Berkeley -- Italy's mountains, from the Apennines to the Alps, have fascinated University of California, Berkeley, geologist Walter Alvarez for more than 35 years, resulting in a new book, "The Mountains of Saint Francis," that traces Italy's billion-year geologic history with a focus on Italian geologists and their groundbreaking - and often overlooked - discoveries.
In the book, published this month by W. W. Norton & Company, Inc. Alvarez, a UC Berkeley professor of earth and planetary science, takes readers on a tour of road cuts and quarries - and even a wine cellar - to sketch this history, weaving in affectionate portraits of the geologists Alvarez and his wife, Milly, have met since first visiting Italy in 1968.
"I thought it would be fun to write a book that had a lot of human interest in it as well as geology," Alvarez said. "Much as I like the science, I like my science mixed with culture and people and friendships and language."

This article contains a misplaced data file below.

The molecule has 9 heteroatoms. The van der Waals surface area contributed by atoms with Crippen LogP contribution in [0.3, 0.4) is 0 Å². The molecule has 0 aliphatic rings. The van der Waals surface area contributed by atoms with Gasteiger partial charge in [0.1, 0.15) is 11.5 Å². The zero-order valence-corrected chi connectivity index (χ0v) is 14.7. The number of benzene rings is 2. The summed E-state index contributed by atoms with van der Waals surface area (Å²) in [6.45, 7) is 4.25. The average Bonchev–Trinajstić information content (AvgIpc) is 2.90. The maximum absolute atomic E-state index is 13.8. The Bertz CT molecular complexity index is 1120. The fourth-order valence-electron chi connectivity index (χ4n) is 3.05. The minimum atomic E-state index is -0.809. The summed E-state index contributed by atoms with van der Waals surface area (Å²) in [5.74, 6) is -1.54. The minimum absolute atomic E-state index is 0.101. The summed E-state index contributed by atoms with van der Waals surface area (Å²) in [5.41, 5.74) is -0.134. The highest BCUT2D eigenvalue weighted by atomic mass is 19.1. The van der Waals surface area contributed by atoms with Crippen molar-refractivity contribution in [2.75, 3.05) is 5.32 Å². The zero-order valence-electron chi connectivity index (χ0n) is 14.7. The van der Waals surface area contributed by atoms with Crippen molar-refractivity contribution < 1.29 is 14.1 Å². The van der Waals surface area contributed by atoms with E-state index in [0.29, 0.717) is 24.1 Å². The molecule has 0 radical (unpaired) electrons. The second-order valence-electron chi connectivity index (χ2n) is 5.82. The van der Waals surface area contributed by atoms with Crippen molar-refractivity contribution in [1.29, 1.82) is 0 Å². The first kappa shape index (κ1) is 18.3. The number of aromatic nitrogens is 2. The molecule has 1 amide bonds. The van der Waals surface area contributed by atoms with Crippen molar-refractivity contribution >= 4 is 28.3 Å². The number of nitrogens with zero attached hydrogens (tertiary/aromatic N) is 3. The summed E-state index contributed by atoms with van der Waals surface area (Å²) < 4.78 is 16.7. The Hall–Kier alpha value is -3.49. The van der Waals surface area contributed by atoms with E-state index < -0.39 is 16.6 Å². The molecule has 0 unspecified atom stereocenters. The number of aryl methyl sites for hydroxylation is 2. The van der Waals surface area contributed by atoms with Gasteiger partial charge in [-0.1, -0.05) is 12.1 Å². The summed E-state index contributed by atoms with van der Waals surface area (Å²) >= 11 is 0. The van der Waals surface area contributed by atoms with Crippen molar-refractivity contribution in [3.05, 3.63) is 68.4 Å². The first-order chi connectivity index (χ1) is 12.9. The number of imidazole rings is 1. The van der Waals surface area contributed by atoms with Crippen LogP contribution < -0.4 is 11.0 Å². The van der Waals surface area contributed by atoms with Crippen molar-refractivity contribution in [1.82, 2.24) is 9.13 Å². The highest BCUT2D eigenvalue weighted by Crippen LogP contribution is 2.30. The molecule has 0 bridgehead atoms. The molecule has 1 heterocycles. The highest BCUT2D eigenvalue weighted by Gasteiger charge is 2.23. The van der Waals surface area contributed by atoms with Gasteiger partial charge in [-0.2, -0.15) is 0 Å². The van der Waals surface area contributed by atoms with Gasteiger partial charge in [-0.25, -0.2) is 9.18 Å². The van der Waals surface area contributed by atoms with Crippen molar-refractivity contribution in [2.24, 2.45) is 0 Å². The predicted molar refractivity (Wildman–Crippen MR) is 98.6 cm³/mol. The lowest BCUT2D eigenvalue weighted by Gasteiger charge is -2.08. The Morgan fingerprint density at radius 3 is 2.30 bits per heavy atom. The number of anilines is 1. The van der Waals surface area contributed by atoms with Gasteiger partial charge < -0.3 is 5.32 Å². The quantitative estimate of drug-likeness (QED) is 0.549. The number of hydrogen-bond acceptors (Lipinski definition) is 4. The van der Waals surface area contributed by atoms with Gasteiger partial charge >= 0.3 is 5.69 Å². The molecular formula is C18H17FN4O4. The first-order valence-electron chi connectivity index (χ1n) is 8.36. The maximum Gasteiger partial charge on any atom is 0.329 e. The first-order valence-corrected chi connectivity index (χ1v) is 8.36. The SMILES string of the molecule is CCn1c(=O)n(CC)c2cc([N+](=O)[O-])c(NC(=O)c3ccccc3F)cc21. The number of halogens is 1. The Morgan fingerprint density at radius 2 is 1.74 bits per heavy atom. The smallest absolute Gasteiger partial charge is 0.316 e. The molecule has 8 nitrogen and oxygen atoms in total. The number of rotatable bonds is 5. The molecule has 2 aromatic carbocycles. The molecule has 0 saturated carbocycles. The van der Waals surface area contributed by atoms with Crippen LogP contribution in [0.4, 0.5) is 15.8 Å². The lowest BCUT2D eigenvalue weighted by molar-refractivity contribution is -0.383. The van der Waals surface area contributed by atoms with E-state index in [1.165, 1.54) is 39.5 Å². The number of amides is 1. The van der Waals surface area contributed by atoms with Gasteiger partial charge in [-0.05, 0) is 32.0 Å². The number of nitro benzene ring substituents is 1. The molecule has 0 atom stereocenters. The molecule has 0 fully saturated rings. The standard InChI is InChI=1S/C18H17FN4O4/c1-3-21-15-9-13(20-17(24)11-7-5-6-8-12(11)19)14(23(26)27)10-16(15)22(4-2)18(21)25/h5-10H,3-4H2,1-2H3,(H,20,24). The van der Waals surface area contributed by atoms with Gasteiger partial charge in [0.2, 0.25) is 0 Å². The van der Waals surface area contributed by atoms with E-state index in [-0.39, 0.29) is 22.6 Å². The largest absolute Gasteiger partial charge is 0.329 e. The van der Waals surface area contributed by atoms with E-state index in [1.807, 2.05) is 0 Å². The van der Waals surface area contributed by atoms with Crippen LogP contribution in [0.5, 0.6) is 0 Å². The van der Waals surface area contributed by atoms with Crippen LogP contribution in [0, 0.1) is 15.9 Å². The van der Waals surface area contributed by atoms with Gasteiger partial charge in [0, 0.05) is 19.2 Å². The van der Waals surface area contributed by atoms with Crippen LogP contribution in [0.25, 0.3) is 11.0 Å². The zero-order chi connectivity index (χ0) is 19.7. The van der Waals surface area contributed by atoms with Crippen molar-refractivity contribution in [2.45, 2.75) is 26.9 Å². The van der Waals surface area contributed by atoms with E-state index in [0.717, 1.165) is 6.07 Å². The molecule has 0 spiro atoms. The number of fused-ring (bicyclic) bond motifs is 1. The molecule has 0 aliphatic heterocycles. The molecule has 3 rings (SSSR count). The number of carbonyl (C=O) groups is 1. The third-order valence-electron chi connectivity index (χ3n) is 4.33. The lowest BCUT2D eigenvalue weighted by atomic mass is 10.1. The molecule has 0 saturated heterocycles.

Alvarez is the author of the acclaimed "T. rex and the Crater of Doom" (Princeton University Press, 1997) about his discovery with his father, Nobel Laureate Luis Alvarez, of a long-ago comet collision with Earth that coincided with the demise of the dinosaurs.
His new book revisits the site in Gubbio where he first discovered evidence preserved in a layer of rock that something catastrophic had occurred 65 million years ago at the boundary between the Cretaceous and Tertiary periods, when dinosaurs and many other creatures died out. But Alvarez also takes readers along the Apennine spine of Italy from Rome to Florence, jumping from there to the Alps, to explain how the Italian peninsula came to be. He refers to the Umbria-Marche Apennines as the Mountains of Saint Francis because of the many reminders of St. Francis of Assisi throughout the mountain range.
"If you spend time in that part of Italy, you are constantly coming face to face with the heritage and influence of St.
|Contact: Robert Sanders|
University of California - Berkeley